We’re all familiar with the ignorance and stupidity that can accompany healthy people while dealing with unhealthy people.

For example, I know this girl and she knows about my condition and that it’s steadily getting worse, yet she insists on saying ‘get better soon’ every time we conclude a conversation. Why would she say that when she knows I’ll only get worse and not better? Hearing that every time we talk is kind of a downer, because it just makes me even more aware of my worsening condition, and even though I’ve told her to stop saying that, she still says it every time.

It’s like asking a person with cancer if they are OK – off course they’re not fine, they freaking have cancer! Once more, the stupidity of mankind comes forward.

Another ‘good’ one is this: ‘Maybe you just need to eat more and exercise  more, or maybe you just need to lose weight, then you won’t be in pain anymore.’ Seriously, how stupid can people get? Don’t they realize that if any of those things would make the pain go away, we’d be doing them every day. Chronic illnesses don’t just go away by waving a magic wand!

I’ve also heard this one: ‘You must feel so much better now you no longer have to work.’ NO! I don’t feel better, I feel worse because my disease is getting worse. If  I could work, I would work. And we don’t decide when we feel really bad and when we have the ‘good’ days where it’s not excruciatingly painful to be awake.

Today I even read an article written by a healthy person saying pain is just in the mind and if you put your mind to it, you won’t feel anymore pain. Reading that, it was clear this person had never felt real pain in his life, or he wouldn’t have written something so stupid.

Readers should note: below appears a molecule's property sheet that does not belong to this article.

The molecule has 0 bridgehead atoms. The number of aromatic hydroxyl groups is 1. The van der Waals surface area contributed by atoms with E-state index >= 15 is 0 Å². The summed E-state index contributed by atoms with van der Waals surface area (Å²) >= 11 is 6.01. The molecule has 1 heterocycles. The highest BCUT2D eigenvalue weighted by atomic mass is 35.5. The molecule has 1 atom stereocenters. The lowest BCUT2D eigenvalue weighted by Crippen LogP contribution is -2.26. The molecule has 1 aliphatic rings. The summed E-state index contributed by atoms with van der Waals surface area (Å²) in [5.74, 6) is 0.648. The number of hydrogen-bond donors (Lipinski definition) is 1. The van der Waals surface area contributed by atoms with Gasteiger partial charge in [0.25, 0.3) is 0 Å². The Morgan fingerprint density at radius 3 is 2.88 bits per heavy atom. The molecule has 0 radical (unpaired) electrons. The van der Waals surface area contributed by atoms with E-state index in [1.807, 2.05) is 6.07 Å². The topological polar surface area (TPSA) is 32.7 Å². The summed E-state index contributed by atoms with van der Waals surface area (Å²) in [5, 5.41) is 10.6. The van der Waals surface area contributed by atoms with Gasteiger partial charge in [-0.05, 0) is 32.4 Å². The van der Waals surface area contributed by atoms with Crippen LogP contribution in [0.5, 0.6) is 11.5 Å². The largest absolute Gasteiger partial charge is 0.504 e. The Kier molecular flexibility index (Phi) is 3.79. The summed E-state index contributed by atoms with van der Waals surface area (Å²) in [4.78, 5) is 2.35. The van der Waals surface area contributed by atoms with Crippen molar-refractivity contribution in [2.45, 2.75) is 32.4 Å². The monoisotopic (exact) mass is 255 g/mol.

It is obvious by things healthy people say that a lot of them just don’t understand what it is to be chronically ill, so they blurt out stupid things without thinking.

Sometimes I try to correct people when they say those things, but I’ve come to learn that they’re just not interested in hearing what you have to say, because they honestly believe that what they are saying is right – it’s very frustrating.

We face these kind of stupid sayings on a daily bases, whether it be in person or online. When a healthy person tells us we just need to ‘deal with it and stop whining’, it hurts… a lot! We deal with our paint the best we can, but we can’t just deal with it and make it go away, it’s not possible.

So, what can you do when faced with the ignorance and stupidity of the human race? Do you engage them in a debate you’ll never win because they don’t want to admit they’re wrong, or do you walk away? My advice? Just walk away, people like that aren’t worth our time or efforts, we have more important things to deal with (like trying to get through each day without breaking down). Engaging those people will only cause you stress and make your symptoms flare up like a red neon light.